Friday, February 11, 2011

Brief Reflection on the Egyptian "Revolutionaries"

all revolutions are of the belly. while hunger is intrinsically a "gut feeling" it admits of nothing particularly admirable or commendable though it should naturally incite our sympathy. it's easy for us to sit in our comfortable loge at the world's amphitheater and applaud in hindsight the predictable outcome of thirty years and more of individual and heroic day to day struggles to little more than subsist in grinding poverty in the living terror of a repressive police state where simply to speak out puts one in peril of life. its quite another matter to realistically and with historical hindsight soberly assess the limited possibilities which await these attempts to break the shackles which inevitably bind millions of gruesomely impoverished and dispossessed individuals to the convoluted matrix of global financial imperatives. chances are that the once ignored and scorned canaille coursing through the streets of Cairo, Alexandria, and the Suez will find the exhilaration of their liberation a brief, short-lived, and passing tribute to the innate resilience which has allowed them to live, labor, and love with the innate dignity which is their greatest possession. in the meantime they await a most uncertain and perilous future at the hands of the same dark forces of oppression which have mysteriously been transformed into shimmering mirages of their deepest longings.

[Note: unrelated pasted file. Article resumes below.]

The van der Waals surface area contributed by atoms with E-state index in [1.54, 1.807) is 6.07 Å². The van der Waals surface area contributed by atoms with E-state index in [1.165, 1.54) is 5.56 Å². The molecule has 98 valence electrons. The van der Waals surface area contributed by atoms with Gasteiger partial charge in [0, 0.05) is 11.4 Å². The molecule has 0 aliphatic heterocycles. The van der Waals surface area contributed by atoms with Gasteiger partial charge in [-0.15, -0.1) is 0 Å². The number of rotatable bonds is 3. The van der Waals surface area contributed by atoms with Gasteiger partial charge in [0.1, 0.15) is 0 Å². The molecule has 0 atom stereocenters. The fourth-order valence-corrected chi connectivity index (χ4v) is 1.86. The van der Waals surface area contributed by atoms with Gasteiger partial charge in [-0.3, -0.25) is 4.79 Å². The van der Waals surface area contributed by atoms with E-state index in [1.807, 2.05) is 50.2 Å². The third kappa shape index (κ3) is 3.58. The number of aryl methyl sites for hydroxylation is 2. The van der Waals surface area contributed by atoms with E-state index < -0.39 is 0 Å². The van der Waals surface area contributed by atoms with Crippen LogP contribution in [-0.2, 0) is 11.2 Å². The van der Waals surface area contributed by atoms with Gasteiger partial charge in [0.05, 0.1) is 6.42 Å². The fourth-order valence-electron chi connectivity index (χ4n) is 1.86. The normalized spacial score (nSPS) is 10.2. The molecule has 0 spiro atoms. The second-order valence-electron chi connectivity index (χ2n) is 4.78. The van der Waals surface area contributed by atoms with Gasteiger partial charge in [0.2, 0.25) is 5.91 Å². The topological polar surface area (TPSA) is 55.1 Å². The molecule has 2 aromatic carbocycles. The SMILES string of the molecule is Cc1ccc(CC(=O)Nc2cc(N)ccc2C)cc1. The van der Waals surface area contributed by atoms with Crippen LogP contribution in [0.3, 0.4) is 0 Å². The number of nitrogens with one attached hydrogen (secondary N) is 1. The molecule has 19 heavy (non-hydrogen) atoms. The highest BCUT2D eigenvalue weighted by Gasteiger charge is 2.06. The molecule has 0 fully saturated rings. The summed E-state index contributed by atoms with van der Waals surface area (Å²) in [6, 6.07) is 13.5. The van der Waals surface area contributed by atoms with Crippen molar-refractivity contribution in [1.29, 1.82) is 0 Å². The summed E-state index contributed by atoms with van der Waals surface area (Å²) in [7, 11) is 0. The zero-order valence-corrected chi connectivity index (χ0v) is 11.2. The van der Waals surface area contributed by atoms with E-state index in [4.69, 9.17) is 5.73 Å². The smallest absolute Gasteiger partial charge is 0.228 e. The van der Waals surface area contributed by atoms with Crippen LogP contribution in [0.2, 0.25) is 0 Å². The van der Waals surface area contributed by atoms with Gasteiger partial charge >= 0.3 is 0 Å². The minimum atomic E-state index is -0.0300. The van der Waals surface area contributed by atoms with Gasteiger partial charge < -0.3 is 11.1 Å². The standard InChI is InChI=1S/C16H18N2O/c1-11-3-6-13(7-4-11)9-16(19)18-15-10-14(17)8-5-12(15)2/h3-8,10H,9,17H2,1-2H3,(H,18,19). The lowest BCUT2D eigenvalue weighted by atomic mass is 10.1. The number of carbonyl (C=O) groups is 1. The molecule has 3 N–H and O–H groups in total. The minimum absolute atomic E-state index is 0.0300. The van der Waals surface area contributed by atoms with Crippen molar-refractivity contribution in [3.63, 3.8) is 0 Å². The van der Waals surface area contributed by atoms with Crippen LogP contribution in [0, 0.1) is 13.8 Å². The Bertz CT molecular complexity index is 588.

"Behind the facade of proclaiming democratic reforms of autocratic regimes in the entire region, the Greater Middle East was and is a blueprint to extend US military control and to break open the statist economies in the entire span of states from Morocco to the borders of China and Russia." F.W. Engdahl

belated postmortem:Egypt to protest against anti-protest law
The new decree-law issued by the cabinet yesterday draws the ire of activists and labourers who plan to take their objections to the street in massive protests on Friday Lina El-Wardani , Thursday 24 Mar 2011
The Egyptian cabinet approved yesterday a decree-law that criminalises strikes, protests, demonstrations and sit-ins that interrupt private or state owned businesses or affect the economy in any way.
The decree-law also assigns severe punishment to those who call for or incite action, with the maximum sentence one year in prison and fines of up to half a million pounds.
The new law, which still needs to be approved by the Supreme Council of the Armed Forces, will be in force as long as the emergency law is still in force. Egypt has been in a state of emergency since the assassination of former president Anwar Sadat in 1981.

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